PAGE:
oil rig worker

The question of whether day rate workers are entitled to overtime has finally been answered in the affirmative by the U.S. Supreme Court. The Court recently handed down a decision that makes it clear that day rate workers are not exempt from overtime rules, even if they are highly compensated. This decision will have an immediate impact on day rate workers (commonly employed in energy, offshore drilling, industrial construction and healthcare), who often work far more than 40 hours per week and yet are denied overtime pay. These workers are now able to bring claims to recover up to double their unpaid back overtime. 

Background of the Decision

Michael Hewitt was previously a “tool-pusher” for Helix Energy Solutions Group. Mr. Hewitt worked on an offshore oil rig, supervising drilling and overseeing well maintenance activities, among other tasks. He was paid a day rate of $963 regardless of the number of hours worked each day.

Quite often, however, Mr. Hewitt worked far more than 40 hours every week. In fact, it was not unusual for him to work over 80 hours a week. Typically, under the Fair Labor Standards Act (FLSA), an employee who works more than 40 hours in a workweek is entitled to overtime pay at 1.5 times the regular rate. Historically, however, day rate workers are paid the same regardless of the number of hours they work. This was the case for Mr. Hewitt. Although he earned more than $200,000 per year between 2014 and 2017, he was paid no overtime.

What the Court Decided

Business groups opposed Hewitt’s argument that he should be paid overtime under the FLSA. They pointed out that he was highly trained and generously paid for his work. Conversely, they contended, the FLSA was originally intended to protect low-wage workers from being taken advantage of by having to work excessive hours.

The Supreme Court did not agree. In a 6-3 decision, the Court decided that Mr. Hewitt was entitled to overtime pay under the FLSA because he had been paid on a daily basis and not on a “salary basis”. The provision in the law that exempts executive and administrative employees from overtime only applies if workers are paid a guaranteed  “salary” of at least $684/week. Payment of a day rate, no matter how high, does not legally satisfy the “salary basis” requirement.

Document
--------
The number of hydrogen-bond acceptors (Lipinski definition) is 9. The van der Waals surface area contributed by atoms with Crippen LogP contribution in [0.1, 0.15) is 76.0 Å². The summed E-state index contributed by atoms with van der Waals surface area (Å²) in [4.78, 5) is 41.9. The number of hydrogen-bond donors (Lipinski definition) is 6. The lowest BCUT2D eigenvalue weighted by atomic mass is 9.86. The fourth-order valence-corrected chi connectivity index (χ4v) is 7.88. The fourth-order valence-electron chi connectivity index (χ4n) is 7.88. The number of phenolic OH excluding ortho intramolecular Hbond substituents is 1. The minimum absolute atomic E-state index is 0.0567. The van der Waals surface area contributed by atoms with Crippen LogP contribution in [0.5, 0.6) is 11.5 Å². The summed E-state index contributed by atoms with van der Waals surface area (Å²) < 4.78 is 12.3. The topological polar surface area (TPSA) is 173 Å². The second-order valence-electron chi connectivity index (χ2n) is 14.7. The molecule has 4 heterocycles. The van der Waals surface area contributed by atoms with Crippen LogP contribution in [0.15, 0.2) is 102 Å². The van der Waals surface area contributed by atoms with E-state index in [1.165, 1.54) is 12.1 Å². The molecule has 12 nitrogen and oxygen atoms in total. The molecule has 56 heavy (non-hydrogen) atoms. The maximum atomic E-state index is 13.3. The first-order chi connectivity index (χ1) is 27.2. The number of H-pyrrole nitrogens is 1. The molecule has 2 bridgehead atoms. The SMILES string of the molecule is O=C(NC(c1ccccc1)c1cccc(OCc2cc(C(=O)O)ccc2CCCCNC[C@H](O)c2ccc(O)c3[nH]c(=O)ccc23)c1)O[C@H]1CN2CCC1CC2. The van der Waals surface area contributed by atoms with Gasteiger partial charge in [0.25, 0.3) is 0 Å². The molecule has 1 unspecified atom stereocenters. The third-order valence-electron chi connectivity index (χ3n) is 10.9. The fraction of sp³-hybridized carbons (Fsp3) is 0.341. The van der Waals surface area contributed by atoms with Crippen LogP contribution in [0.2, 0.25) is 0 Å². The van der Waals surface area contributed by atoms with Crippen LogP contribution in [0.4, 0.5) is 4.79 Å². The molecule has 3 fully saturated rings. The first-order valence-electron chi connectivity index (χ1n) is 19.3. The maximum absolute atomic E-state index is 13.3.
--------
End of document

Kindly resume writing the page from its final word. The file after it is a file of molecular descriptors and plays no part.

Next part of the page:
In the opinion written by Justice Elena Kagan, it was determined that the regulation in question “applies solely to employees paid by the week (or longer); it is not met when an employer pays an employee by the day….” More specifically, to qualify for an exemption under the FLSA, an employee must be paid at least $684 per week on a salary basis. Critically, Hewitt was paid as a day rate worker, not a salaried worker. So even though he earned substantially more than $684/week, he was entitled to overtime.

The Takeaway for Employees

In determining whether you are entitled to overtime, how you are paid could be more important than how much you are paid. Mr. Hewitt was paid far more than the $684 weekly rate required for an overtime exemption under the FLSA. But he was paid as a day rate worker, not as a salaried employee. His employer could therefore not rely on the exemptions that usually cover executive and highly compensated workers. 

Are you a day rate worker who has not been paid overtime? Do you have concerns or questions about whether you have been paid fully and fairly for your work? The Lore Law Firm fights to recover unpaid overtime wages on behalf of workers in all 50 states and the District of Columbia, and we work on a contingent fee – so there are no fees unless we win. Strict time limits apply to the filing of unpaid overtime claims. Let us provide a fast, free and confidential review of your situation today. 

Michael Lore is the founder of The Lore Law Firm. For over 25 years, his law practice and experience extend from representing individuals in all aspects of labor & employment law, with a concentration in class and collective actions seeking to recover unpaid back overtime wages, to matters involving executive severance negotiations, non-compete provisions and serious personal injury (work and non-work related). He has handled matters both in the state and federal courts nationwide as well as via related administrative agencies. If you have any questions about this article, you can contact Michael by using our chat functionality.